Mainland says criticism of testing policy unfair
Pressuring China to drastically increase the number of dope tests is unfair, say top mainland anti-doping officials.
Jiang Zhixue, deputy chief of the science and educational department of the State General Sports Administration (SGSA), said China was already at the forefront in trying to catch cheats.
'With 9,400 plus tests - 74 per cent of which were random out-of-competition ones - conducted last year and 10,000 expected this year, we already rank at the forefront of the world in terms of frequency of tests,' said Jiang, who was responding to World Anti Doping Agency president Dick Pound's recent criticism that China was not doing enough testing.
Pound, who is scheduled to visit Beijing from September 25-28, publicly vowed to exert further pressure on the mainland.
'They [the Chinese] are increasing the number of tests but they're not doing as many as they probably should,' he said. 'I think they are doing about the same as Australia - not many considering the different population sizes.'
But Zhao Jian, the chief of the anti-doping commission for the Chinese Olympic Committee, said the population-based approach was way off the mark.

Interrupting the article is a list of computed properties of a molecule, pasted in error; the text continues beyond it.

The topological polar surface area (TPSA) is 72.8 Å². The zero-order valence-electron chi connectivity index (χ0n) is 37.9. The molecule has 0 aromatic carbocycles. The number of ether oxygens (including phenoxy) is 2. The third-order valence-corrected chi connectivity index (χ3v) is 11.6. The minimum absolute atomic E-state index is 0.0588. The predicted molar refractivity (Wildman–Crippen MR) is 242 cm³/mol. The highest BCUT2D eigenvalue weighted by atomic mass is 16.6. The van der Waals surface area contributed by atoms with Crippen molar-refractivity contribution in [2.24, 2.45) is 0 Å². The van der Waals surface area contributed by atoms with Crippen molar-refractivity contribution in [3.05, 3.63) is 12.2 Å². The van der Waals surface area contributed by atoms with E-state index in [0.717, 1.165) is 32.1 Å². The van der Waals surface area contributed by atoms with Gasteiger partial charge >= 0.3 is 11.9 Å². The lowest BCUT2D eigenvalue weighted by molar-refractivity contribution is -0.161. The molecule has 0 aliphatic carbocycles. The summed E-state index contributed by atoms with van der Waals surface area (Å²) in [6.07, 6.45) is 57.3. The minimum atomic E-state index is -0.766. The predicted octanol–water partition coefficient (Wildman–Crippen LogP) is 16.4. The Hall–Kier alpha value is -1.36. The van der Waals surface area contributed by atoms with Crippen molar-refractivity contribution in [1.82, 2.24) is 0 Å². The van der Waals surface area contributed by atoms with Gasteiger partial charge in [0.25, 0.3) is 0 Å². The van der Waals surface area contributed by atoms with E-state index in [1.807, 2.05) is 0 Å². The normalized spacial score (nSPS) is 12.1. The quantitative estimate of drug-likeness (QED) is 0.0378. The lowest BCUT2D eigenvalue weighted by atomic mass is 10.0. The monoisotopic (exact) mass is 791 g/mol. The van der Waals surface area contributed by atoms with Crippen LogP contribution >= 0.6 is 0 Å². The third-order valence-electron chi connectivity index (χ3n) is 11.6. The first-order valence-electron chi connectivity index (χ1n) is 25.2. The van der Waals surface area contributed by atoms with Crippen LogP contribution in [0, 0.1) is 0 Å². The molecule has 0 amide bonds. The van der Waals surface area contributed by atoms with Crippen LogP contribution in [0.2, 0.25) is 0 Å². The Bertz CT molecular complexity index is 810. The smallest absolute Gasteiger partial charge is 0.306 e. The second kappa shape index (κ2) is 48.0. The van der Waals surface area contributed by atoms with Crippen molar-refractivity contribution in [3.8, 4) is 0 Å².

'I would rather gauge the number against the population of elite athletes, which is around 20,000 in China,' said Zhao. 'I think the size of our testing programme is appropriate for that group.'
Zhao said he and his colleagues would rather concentrate on improving the efficiency of the existing system than a blind expansion. He also placed greater emphasis on a campaign to educate athletes and coaches about the hazards of using performance-enhancing substances. Both Zhao and Jiang agreed the Chinese Anti-Doping Centre, which will come into operation in a few months, would give the anti-doping cause further momentum.
'The centre will have department-level administrative status [one rung below the ministerial level in the communist administration], the highest of any previous anti-doping apparatus in China,' said Jiang.